Column calculations with Frame Analysis

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StruSoft Fredrik L
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Joined: 20 Nov 2015, 13:03
Location: Gothenburg, Sweden

Column calculations with Frame Analysis

Postby StruSoft Fredrik L » 29 Jul 2016, 12:40

As you know the EC2 allows three methods to consider flexural buckling for concrete columns and walls. The general method according to 5.8.6, and the simplified methods the stiffness method 5.8.7 and the curvature method 5.8.8. All three methods are allowed according to the Swedish annex.
In all cases minimum reinforcement according to EC2 9.5.2 or 9.6.2 is required.

Frame Analysis can handle all three methods. If only a 1:st order analysis is made the 2:nd order moment in both directions are calculated with the stiffness method or the curvature method depending in the users choice. If a 2:nd order analysis is made the buckling check in the plane of the structure is made with the general method an out of the plane with one of the simplified methods.
The other program in the WIN-Statik package Concrete Column can only handle the simplified methods.

The conditions stated in EC2 5.8.6 for the general method are the following:
A non-linear analysis (meaning considering how cracking effects the stiffness of the members), including geometric non-linearity i.e a second order analysis should be performed.
The effect of creep should be taken in account.
The E-modulus is divided with the safety factor GammacE=1.2.
All these conditions are available in Frame Analysis.

The effect of creep can be taken into account by defining an effective creep value or by connecting the ULS load case to a SLS long time load combination for which a creep has been defined. This is done by defining a dependency for the load combination. This option is appreciated by some clients but most of them does not use this facility and define an effective creep value instead.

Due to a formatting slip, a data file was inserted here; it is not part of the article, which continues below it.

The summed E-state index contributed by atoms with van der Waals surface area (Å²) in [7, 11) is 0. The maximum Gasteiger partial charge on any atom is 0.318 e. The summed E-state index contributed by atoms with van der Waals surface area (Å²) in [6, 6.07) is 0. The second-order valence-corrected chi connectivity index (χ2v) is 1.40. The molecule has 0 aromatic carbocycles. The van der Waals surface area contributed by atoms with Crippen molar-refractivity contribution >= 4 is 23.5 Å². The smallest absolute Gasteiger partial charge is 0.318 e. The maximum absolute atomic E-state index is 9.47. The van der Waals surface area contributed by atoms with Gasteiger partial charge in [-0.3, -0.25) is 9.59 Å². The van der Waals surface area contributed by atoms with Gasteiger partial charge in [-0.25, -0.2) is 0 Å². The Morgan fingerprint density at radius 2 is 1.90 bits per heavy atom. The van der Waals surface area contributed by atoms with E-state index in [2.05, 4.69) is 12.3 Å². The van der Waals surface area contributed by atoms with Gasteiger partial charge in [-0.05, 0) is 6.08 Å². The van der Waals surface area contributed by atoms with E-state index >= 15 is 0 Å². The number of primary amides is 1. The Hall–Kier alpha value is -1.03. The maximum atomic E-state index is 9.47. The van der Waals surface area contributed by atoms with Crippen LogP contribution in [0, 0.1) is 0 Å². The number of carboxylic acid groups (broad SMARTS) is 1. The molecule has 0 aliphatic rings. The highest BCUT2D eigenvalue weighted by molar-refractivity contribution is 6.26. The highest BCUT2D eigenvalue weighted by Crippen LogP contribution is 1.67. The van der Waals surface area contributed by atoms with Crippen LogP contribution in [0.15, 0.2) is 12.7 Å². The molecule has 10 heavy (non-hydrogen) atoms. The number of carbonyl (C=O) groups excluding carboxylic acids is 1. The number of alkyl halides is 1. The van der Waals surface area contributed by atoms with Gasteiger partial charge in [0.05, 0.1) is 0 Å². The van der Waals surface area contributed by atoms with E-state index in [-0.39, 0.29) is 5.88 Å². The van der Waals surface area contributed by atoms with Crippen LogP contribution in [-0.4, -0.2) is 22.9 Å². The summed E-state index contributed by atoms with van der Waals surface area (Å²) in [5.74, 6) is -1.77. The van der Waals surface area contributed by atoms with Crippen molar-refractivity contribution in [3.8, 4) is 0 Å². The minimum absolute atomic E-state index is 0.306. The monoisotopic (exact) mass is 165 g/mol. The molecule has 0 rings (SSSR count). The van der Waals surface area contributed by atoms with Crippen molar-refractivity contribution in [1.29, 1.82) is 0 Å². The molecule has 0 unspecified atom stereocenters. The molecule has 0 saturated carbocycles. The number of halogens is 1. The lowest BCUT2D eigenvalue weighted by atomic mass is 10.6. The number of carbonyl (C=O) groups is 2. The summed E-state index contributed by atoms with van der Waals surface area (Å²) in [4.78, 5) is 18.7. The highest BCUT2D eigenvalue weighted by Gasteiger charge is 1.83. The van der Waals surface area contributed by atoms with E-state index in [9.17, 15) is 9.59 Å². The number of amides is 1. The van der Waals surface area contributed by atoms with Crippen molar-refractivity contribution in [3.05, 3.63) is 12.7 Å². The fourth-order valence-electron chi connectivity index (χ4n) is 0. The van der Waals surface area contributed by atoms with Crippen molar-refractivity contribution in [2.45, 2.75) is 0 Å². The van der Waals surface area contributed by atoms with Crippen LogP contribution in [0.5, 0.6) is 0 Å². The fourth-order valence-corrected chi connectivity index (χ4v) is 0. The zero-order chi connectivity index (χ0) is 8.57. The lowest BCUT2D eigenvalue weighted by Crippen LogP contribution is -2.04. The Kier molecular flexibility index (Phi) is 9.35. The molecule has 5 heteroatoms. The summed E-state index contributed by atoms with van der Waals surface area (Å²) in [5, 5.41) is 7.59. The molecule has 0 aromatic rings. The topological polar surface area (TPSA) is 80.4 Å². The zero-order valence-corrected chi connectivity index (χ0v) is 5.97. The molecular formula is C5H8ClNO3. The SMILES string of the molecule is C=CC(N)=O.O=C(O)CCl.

Dependency is defined by using the option “Dependent of” and the ID number of the SLS load combination is the displayed for the ULS load combination in question. If a dependency is defined then no effective creep value can be defined for that load combination. If a design is made with this input the utilization differ between the two ULS load combination as it should. As mentioned earlier creep can also be taken account just by defining an effective creep value according to 5.8.6 (4).

Finally about the different buckling situations:


How the member will react is a decision that must be taken by the user and the input is to be made accordingly. If one wants the buckling mode according to the left picture the supports are normally defined as hinged.

If one instead wants the global deformations of a larger structure to have effect on the member then one models it as a frame.
The benefit with Frame Analysis is that one can model a complete frame but of course one can consider only one single member as well.
In e.g. Concrete Column only a single member can be modelled.

If a single member is calculated with e.g. the stiffness method in Concrete Column and in Frame and the max moment is defined in Column the result could differ slightly and be more conservative in Concrete Column as in this program the moment is presumed to act constantly along the column but Frame knows the real moment distribution.

The result for these three methods does differ and for slender compressed walls the general method normally produces more favorable results. The reason could be that in this method the actual stiffness in the structure is used and the program knows when the structure is cracked and not.

In other cases it could be the opposite and the general method is more conservative than the simplified methods.

Finally on our webpage there are instruction videos both for Frame Analysis and Concrete Column which can be useful.
Fredrik Lagerström
Technical Support and Developement
StruSoft AB

Telephone: +46 (0)40 530 100
Mobile: +46 (0)734 20 20 74
Skype: StruSoft Fredrik Lagerström
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